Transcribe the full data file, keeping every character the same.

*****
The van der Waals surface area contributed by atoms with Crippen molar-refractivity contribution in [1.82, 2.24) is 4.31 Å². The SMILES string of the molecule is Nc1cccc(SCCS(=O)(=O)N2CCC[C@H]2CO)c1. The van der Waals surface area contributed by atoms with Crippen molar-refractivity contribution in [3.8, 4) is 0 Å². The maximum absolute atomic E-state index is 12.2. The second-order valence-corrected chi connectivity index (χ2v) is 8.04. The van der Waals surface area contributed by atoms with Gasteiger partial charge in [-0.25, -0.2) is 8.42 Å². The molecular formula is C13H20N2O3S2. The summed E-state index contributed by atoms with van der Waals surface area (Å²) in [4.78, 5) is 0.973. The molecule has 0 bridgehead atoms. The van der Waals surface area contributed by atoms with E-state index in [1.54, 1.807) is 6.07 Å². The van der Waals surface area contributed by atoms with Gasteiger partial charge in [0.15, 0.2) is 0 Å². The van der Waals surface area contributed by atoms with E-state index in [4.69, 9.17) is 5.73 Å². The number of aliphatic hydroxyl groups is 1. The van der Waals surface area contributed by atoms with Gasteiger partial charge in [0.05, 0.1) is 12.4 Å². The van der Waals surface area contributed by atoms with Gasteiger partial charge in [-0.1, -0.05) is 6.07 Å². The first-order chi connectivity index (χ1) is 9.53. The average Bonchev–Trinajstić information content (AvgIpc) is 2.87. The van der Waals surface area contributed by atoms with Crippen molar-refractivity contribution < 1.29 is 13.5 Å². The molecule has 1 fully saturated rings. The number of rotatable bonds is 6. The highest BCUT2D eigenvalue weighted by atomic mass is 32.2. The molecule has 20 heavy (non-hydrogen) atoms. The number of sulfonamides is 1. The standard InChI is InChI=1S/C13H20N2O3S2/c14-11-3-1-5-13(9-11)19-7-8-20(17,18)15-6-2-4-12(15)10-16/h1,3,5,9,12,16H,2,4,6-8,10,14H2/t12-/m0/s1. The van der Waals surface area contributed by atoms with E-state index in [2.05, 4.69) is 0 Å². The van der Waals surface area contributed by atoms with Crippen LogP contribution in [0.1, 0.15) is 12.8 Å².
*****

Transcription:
The van der Waals surface area contributed by atoms with Crippen molar-refractivity contribution in [1.82, 2.24) is 4.31 Å². The SMILES string of the molecule is Nc1cccc(SCCS(=O)(=O)N2CCC[C@H]2CO)c1. The van der Waals surface area contributed by atoms with Crippen molar-refractivity contribution in [3.8, 4) is 0 Å². The maximum absolute atomic E-state index is 12.2. The second-order valence-corrected chi connectivity index (χ2v) is 8.04. The van der Waals surface area contributed by atoms with Gasteiger partial charge in [-0.25, -0.2) is 8.42 Å². The molecular formula is C13H20N2O3S2. The summed E-state index contributed by atoms with van der Waals surface area (Å²) in [4.78, 5) is 0.973. The molecule has 0 bridgehead atoms. The van der Waals surface area contributed by atoms with E-state index in [1.54, 1.807) is 6.07 Å². The van der Waals surface area contributed by atoms with Gasteiger partial charge in [0.15, 0.2) is 0 Å². The van der Waals surface area contributed by atoms with E-state index in [4.69, 9.17) is 5.73 Å². The number of aliphatic hydroxyl groups is 1. The van der Waals surface area contributed by atoms with Gasteiger partial charge in [0.05, 0.1) is 12.4 Å². The van der Waals surface area contributed by atoms with Gasteiger partial charge in [-0.1, -0.05) is 6.07 Å². The first-order chi connectivity index (χ1) is 9.53. The average Bonchev–Trinajstić information content (AvgIpc) is 2.87. The van der Waals surface area contributed by atoms with Crippen molar-refractivity contribution < 1.29 is 13.5 Å². The molecule has 1 fully saturated rings. The number of rotatable bonds is 6. The highest BCUT2D eigenvalue weighted by atomic mass is 32.2. The molecule has 20 heavy (non-hydrogen) atoms. The number of sulfonamides is 1. The standard InChI is InChI=1S/C13H20N2O3S2/c14-11-3-1-5-13(9-11)19-7-8-20(17,18)15-6-2-4-12(15)10-16/h1,3,5,9,12,16H,2,4,6-8,10,14H2/t12-/m0/s1. The van der Waals surface area contributed by atoms with E-state index in [2.05, 4.69) is 0 Å². The van der Waals surface area contributed by atoms with Crippen LogP contribution in [0.1, 0.15) is 12.8 Å².